If your dermatologist is asking more questions about your overall health, and not just about your skin, consider yourself fortunate to have an especially informed doctor. I'm thankful to have found my dermatologist, who understands that psoriasis often is linked with other health risks.
Thanks in part to study findings published within the past few years, my dermatologist believes he and his colleagues are more aware than ever about the possibility that their patients with psoriasis could very well experience serious medical conditions, including cardiovascular disease and cancer. As a result, they're taking the time to ask patients questions about how well they take care of themselves, as well as letting them know of the possible risks so that they may talk with their general practitioner or other specialist for further assistance if necessary.
According to study findings published in 2008 in the Journal of the American Academy of Dermatology (JAAD), people with more severe cases of psoriasis appear to have an increased incidence of psoriatic arthritis, cardiovascular disease, hypertension, diabetes, cancer, depression, obesity and even other immune-related conditions such as Crohn's disease.
You may hear the word "co-morbidity" when talking with your physician about other health risks associated with your psoriasis. Co-morbidities are defined in the medical community as two or more coexisting medical conditions or disease processes that are additional to an initial diagnosis. In medicine, co-morbidity describes the effect of all other diseases an individual patient might have other than the primary disease of interest. There is currently no accepted way to quantify such co-morbidity.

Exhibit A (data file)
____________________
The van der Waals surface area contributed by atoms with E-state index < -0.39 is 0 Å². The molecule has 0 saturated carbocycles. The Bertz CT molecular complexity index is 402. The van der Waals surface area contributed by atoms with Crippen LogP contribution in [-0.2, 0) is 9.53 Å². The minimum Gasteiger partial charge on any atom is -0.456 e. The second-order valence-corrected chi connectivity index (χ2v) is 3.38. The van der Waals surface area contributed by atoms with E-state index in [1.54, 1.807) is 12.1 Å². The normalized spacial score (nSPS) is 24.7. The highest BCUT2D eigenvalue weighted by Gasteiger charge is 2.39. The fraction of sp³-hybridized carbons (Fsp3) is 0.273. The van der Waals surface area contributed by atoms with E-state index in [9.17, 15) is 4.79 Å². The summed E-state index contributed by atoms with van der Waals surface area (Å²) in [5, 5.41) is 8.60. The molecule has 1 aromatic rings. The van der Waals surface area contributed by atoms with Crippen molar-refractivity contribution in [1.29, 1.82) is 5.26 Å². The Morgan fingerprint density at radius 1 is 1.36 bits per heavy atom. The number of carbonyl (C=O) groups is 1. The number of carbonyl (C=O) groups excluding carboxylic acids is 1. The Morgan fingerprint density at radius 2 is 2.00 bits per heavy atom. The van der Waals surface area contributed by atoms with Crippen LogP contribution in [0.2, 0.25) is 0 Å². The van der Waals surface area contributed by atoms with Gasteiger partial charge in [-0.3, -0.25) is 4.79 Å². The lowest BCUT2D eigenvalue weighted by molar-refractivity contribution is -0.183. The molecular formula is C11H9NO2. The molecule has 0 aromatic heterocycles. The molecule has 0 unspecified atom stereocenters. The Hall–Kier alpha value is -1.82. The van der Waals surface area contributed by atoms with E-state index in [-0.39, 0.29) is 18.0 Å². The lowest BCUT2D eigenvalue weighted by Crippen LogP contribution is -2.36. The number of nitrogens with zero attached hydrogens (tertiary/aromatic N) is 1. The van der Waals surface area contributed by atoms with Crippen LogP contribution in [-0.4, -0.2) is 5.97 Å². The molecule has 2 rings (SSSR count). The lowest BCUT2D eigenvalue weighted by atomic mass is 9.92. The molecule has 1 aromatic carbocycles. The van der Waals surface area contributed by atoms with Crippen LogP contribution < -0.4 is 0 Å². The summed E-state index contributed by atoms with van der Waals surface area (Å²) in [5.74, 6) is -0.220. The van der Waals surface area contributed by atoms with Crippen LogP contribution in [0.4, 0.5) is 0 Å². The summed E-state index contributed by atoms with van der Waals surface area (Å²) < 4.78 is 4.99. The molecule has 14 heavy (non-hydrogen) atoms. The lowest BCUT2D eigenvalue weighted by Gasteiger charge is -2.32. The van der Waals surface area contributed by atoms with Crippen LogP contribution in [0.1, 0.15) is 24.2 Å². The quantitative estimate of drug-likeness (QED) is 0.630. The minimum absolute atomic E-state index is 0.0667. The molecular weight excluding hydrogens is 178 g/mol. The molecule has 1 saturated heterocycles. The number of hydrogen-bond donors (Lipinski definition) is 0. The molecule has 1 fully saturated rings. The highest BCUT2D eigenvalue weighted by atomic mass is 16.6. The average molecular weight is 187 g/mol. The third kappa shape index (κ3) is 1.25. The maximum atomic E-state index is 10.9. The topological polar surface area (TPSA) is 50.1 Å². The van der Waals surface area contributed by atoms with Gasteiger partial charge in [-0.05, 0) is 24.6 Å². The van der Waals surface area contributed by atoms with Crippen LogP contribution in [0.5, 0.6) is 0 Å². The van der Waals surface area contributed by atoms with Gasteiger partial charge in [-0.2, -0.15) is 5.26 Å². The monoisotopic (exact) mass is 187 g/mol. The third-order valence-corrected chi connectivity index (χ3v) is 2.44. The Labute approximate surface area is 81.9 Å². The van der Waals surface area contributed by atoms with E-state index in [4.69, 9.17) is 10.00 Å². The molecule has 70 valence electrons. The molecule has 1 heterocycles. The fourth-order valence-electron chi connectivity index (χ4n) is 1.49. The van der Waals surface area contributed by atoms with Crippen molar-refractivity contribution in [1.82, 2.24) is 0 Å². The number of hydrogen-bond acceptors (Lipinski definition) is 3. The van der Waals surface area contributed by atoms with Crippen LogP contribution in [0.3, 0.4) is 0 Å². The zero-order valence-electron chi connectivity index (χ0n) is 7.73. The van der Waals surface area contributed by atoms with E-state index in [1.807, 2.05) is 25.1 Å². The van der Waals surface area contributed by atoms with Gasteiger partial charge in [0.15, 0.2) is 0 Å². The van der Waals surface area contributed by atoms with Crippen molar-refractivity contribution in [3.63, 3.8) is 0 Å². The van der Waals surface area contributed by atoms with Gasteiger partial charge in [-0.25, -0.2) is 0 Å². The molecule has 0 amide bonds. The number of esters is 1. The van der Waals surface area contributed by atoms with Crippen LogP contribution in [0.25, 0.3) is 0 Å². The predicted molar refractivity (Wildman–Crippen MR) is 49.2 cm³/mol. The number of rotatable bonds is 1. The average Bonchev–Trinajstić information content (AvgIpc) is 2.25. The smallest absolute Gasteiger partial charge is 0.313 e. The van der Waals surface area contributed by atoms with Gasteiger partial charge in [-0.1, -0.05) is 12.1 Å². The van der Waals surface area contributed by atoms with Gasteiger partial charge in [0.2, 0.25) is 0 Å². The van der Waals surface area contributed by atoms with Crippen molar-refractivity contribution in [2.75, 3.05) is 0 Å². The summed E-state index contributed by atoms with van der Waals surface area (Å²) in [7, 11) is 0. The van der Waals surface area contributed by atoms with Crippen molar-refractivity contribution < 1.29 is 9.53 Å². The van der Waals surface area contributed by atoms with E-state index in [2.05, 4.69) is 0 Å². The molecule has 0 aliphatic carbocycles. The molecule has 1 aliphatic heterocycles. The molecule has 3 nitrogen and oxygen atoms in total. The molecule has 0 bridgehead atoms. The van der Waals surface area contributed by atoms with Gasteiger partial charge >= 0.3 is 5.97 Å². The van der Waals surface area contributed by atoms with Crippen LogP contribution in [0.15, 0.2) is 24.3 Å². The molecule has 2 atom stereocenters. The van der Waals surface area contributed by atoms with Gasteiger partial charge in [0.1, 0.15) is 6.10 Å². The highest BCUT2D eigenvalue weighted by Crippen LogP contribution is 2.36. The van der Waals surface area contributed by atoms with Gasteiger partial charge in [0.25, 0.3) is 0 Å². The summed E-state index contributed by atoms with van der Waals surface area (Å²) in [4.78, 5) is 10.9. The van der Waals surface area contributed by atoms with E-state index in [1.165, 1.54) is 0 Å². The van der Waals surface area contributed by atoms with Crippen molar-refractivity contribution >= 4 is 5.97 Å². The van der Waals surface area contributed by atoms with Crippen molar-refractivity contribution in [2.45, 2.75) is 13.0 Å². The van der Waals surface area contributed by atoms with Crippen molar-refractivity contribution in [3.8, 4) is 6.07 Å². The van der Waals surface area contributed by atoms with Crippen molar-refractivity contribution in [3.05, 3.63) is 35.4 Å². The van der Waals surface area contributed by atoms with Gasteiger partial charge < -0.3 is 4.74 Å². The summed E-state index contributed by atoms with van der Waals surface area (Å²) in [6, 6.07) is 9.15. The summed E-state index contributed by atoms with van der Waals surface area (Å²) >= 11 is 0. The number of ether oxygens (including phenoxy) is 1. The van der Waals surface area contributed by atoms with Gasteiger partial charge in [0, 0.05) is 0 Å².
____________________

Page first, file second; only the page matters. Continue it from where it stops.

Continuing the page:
Many dermatologists long have been aware that psoriasis patients sometimes also struggle with other health problems such as obesity, depression and high cholesterol. These recent findings on co-morbidities only ramps up the need for psoriasis patients to feel they can talk openly and honestly with their dermatologist to ensure optimal treatment for their disease.
My dermatologist makes a point of asking patients when they last had a physical examination. He also believes it's important to consider family health history and how that may play a role in possible health risks. Experts I've spoken with over the years about this topic also recommend the following, even if your psoriasis is mild:
Keep things in perspective. While there are elevated risks associated with psoriasis, experts say they're not whopping elevated risks. Keeping it in context is important.
Stay on top of your health. At a minimum, follow the nationally recognized recommendations appropriate for your age and gender. These include getting regular, comprehensive exams from your doctors and working to make lifestyle changes such as losing weight, exercising more, quitting smoking, reducing high blood pressure, controlling cholesterol, maintaining emotional health and managing diabetes as needed. It's also wise to following the American Heart Association's established recommendations for cardiovascular risk factor screening, which includes an evaluation of your blood pressure, body mass index, waist circumference, pulse, fasting serum lipoprotein (or total and HDL cholesterol) and fasting blood glucose.
Keep talking with your doctor. Inform your dermatologist of any changes in your health, including aches and pains that may indicate psoriatic arthritis or other health problems.